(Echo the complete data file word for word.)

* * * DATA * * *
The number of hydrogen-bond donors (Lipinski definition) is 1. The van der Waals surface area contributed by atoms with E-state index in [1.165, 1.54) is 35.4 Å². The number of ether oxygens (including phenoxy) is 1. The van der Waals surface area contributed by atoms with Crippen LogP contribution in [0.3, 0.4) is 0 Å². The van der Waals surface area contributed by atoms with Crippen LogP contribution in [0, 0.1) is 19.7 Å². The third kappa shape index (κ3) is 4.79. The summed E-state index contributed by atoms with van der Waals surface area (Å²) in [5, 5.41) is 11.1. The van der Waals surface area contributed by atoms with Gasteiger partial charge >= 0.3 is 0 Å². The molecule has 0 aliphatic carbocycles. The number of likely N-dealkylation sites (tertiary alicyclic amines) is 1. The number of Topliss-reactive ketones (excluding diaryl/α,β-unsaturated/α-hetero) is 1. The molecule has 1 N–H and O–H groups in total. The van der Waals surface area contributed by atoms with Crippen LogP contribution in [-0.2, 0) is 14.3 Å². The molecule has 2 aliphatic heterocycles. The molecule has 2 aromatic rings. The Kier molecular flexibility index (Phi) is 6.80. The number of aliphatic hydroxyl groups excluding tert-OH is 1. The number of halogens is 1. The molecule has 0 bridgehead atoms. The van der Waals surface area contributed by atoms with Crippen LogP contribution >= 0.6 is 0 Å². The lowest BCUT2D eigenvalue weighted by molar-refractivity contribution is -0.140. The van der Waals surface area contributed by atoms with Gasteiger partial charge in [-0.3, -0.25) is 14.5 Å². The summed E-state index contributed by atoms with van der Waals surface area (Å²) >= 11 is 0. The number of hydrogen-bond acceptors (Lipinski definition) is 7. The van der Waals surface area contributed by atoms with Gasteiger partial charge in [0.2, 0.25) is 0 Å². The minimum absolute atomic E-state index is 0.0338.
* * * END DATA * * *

The number of hydrogen-bond donors (Lipinski definition) is 1. The van der Waals surface area contributed by atoms with E-state index in [1.165, 1.54) is 35.4 Å². The number of ether oxygens (including phenoxy) is 1. The van der Waals surface area contributed by atoms with Crippen LogP contribution in [0.3, 0.4) is 0 Å². The van der Waals surface area contributed by atoms with Crippen LogP contribution in [0, 0.1) is 19.7 Å². The third kappa shape index (κ3) is 4.79. The summed E-state index contributed by atoms with van der Waals surface area (Å²) in [5, 5.41) is 11.1. The van der Waals surface area contributed by atoms with Gasteiger partial charge >= 0.3 is 0 Å². The molecule has 0 aliphatic carbocycles. The number of likely N-dealkylation sites (tertiary alicyclic amines) is 1. The number of Topliss-reactive ketones (excluding diaryl/α,β-unsaturated/α-hetero) is 1. The molecule has 1 N–H and O–H groups in total. The van der Waals surface area contributed by atoms with Crippen LogP contribution in [-0.2, 0) is 14.3 Å². The molecule has 2 aliphatic heterocycles. The molecule has 2 aromatic rings. The Kier molecular flexibility index (Phi) is 6.80. The number of aliphatic hydroxyl groups excluding tert-OH is 1. The number of halogens is 1. The molecule has 0 bridgehead atoms. The van der Waals surface area contributed by atoms with Crippen LogP contribution >= 0.6 is 0 Å². The lowest BCUT2D eigenvalue weighted by molar-refractivity contribution is -0.140. The van der Waals surface area contributed by atoms with Gasteiger partial charge in [-0.3, -0.25) is 14.5 Å². The summed E-state index contributed by atoms with van der Waals surface area (Å²) >= 11 is 0. The number of hydrogen-bond acceptors (Lipinski definition) is 7. The van der Waals surface area contributed by atoms with Gasteiger partial charge in [0.2, 0.25) is 0 Å². The minimum absolute atomic E-state index is 0.0338.